This is a concerning element as it places an unquantifiable burden upon the allocation of public resources in the criminal justice system. Not unlike the Askov case on Charter trial delay, the impact of this suspension, which is wholly dependent on the ability of the court system to hear impaired cases quickly, can potentially generate an impossible burden on the court system. Charter delay cases will once again rule the courts and be the ultimate adjudicator on who will be prosecuted and who will not. Stay applications will be the norm.

Quite possibly, due to the punitive dimensions of such an automatic disqualification, impaired driving trials will need to be heard within 30 days, thereby re-prioritizing cases in the system. The priorities will not be based on the seriousness of the issue but will be controlled by provincial administrative suspensions.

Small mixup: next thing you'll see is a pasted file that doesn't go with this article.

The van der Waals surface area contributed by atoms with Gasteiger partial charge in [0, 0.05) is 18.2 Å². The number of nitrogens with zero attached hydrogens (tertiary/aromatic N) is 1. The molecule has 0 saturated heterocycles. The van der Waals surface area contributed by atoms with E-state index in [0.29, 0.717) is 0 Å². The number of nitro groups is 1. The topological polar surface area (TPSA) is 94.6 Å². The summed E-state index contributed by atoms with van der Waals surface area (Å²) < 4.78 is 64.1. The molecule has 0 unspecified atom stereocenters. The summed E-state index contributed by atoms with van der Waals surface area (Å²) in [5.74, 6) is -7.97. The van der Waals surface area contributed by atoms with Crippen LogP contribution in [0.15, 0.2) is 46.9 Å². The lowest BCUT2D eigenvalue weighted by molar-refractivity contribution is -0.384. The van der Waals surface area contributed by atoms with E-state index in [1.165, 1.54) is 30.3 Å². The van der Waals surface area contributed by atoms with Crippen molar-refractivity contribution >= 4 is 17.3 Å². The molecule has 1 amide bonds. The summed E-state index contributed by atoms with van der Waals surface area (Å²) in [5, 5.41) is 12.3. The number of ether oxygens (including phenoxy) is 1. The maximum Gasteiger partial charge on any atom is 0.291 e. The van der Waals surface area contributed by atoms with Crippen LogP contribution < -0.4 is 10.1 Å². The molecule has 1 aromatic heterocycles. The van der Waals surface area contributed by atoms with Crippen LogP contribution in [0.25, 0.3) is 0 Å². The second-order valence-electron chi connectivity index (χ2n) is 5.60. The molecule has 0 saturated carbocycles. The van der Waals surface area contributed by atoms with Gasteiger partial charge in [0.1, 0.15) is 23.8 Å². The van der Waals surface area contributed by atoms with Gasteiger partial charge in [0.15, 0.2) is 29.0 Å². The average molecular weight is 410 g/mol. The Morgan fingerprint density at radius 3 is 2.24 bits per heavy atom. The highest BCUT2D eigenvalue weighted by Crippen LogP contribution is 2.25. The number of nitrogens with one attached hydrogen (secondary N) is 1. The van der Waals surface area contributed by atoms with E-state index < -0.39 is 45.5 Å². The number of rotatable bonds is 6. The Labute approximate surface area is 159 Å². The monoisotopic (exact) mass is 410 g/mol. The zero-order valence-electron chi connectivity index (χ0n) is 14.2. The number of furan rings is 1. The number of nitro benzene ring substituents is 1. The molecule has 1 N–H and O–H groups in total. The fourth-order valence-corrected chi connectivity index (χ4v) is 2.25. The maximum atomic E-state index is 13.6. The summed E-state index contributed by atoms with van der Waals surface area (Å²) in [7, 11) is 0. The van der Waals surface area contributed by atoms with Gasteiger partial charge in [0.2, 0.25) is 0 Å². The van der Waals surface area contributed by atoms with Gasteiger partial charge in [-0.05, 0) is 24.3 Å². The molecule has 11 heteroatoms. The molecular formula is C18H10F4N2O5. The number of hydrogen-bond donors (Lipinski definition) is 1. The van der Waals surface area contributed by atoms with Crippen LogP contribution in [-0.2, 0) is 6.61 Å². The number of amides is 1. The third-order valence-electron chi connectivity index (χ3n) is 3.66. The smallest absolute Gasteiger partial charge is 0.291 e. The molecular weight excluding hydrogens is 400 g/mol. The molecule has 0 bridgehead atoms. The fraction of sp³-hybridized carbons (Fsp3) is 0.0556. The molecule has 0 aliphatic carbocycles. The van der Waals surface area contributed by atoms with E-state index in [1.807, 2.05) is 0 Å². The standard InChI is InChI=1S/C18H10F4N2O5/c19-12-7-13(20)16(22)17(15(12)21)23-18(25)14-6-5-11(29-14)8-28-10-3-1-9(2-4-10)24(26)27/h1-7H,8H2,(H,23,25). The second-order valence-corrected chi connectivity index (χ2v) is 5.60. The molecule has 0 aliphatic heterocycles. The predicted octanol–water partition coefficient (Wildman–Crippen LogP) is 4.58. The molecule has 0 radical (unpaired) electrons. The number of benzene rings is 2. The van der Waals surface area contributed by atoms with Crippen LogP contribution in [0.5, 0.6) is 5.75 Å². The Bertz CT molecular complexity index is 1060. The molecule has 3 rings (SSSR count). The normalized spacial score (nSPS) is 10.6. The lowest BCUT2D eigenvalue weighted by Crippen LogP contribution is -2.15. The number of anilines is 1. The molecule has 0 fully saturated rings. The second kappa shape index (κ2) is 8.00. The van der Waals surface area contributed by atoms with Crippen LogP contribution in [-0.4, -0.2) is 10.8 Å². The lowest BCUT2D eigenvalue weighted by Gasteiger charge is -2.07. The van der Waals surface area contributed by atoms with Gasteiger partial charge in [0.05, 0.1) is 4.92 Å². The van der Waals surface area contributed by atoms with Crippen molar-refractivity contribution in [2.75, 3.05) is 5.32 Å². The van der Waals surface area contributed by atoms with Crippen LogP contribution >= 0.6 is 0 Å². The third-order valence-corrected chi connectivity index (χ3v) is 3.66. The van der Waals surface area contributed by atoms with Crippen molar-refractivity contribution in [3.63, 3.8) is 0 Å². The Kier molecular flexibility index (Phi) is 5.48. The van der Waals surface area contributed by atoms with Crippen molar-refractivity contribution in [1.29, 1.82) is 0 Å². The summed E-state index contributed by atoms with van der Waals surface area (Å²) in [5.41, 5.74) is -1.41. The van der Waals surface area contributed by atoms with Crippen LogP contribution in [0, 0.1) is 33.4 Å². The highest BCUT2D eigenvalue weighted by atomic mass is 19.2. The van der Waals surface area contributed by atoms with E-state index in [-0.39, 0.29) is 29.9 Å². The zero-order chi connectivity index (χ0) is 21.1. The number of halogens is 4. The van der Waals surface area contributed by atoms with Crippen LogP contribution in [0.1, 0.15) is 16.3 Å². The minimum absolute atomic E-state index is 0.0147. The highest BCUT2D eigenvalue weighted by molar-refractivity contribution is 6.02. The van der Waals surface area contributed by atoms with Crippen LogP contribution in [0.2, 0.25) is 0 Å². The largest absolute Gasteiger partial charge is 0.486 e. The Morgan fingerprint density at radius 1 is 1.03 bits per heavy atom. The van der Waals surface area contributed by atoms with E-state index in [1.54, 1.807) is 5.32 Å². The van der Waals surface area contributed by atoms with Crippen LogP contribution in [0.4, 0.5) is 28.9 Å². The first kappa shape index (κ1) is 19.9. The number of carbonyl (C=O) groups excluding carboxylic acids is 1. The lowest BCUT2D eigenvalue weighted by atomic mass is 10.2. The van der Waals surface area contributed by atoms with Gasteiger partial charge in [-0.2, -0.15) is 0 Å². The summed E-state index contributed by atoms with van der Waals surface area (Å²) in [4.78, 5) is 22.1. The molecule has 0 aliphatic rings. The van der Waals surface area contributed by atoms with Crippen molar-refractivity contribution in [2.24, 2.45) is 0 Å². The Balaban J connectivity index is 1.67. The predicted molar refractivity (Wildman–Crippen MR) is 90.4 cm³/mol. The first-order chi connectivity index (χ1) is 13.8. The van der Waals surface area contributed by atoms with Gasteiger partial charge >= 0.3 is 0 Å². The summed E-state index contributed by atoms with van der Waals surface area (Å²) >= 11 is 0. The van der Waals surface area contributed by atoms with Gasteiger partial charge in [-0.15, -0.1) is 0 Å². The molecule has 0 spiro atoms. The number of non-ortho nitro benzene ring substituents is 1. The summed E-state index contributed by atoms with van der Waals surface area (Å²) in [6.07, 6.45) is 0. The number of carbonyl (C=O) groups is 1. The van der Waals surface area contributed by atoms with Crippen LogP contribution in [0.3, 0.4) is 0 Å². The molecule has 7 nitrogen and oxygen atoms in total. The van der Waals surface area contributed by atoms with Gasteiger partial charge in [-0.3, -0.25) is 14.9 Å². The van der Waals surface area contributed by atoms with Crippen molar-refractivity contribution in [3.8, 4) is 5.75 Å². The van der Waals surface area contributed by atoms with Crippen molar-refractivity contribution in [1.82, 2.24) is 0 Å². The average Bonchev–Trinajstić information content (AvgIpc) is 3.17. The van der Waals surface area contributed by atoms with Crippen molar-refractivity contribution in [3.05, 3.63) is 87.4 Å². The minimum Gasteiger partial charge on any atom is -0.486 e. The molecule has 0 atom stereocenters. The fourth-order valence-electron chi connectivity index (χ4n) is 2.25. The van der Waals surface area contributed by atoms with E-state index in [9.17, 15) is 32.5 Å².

Whether or not this is an appropriate allocation of public resources will add an interesting twist to this new legislation. Whether or not the public will cheer this prioritizing of such cases over more serious cases, such as violent crimes, will be seen. It is clear however that this new amendment will have heavy social costs for all Albertan citizens.

Tomorrow, I will take a deeper look at the legal issues arising out of this proposal.